What Was Left Unspoken
My earliest memories while still in my playpen are the clink of ice in a highball glass and the taste of green olives. My mother was a beautiful, vivacious woman but by the time I was a toddler, a dozen years into their marriage, my father left, defeated and dispirited.
When I was old enough to use the phone, I would call him for reassurance, frightened by my mother’s drinking. We experimented with spending a couple of weeks together each summer and on one memorable trip he spent so much money trying to win me a giant stuffed panda bear the carneys felt sorry for him and gave it to us.
By the time I turned ten, we had given up our feeble attempts at trying to have a relationship. No matter how hard I tried, I was never able to say good-bye without a flood of tears, leaving both of us feeling emotionally raw. I blamed myself for chasing him away.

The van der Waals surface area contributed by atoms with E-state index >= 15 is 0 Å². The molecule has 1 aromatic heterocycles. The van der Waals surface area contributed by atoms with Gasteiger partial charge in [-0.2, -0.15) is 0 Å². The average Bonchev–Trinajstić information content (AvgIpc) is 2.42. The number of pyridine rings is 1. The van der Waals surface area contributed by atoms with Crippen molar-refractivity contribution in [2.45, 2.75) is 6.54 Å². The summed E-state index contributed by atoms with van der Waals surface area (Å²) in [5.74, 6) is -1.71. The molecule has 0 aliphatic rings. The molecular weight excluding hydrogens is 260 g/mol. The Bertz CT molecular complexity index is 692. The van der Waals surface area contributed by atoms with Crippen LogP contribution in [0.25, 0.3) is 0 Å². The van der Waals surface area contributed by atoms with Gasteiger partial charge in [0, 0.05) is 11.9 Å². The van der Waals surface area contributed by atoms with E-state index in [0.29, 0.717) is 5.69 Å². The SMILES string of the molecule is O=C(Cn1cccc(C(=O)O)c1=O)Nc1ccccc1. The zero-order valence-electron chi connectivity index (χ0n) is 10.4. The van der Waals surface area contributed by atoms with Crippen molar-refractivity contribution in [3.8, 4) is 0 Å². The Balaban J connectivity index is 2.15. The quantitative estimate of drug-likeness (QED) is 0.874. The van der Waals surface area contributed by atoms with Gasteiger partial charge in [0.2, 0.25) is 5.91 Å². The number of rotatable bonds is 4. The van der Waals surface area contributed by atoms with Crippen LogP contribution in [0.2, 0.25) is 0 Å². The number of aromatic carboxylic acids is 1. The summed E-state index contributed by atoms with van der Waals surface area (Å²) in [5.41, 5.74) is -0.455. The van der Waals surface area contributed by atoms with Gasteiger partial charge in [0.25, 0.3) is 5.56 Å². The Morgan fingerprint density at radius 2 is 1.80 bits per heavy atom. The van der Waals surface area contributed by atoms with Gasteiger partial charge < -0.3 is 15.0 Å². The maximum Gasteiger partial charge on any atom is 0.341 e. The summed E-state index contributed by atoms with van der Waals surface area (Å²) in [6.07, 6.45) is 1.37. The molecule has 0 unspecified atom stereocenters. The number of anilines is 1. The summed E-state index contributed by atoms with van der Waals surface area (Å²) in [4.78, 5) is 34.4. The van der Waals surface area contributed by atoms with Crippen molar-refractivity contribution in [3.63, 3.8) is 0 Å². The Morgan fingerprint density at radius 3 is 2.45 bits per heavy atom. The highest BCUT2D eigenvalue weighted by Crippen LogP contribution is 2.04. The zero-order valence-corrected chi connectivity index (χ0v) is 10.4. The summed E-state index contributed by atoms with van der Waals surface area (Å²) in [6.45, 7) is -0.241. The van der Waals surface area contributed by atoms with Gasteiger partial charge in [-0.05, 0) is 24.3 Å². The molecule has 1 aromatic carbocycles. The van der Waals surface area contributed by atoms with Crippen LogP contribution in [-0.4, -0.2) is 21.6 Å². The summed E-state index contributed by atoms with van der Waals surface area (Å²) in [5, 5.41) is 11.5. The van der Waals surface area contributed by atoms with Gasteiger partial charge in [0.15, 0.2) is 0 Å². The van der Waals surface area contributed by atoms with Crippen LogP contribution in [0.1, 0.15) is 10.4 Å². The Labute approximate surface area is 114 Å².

As I entered my teens, my mother married a violent alcoholic who used his fists freely and often. There were no child welfare agencies or domestic abuse hotlines in those days. What went on between a husband and wife was no one’s business and the kids were collateral damage. My mother was beaten often, once badly enough to be hospitalized. I came home from school to discover the aftermath. I cleaned up the blood, threw away the broken pieces of a life lived badly, did my homework and went to bed.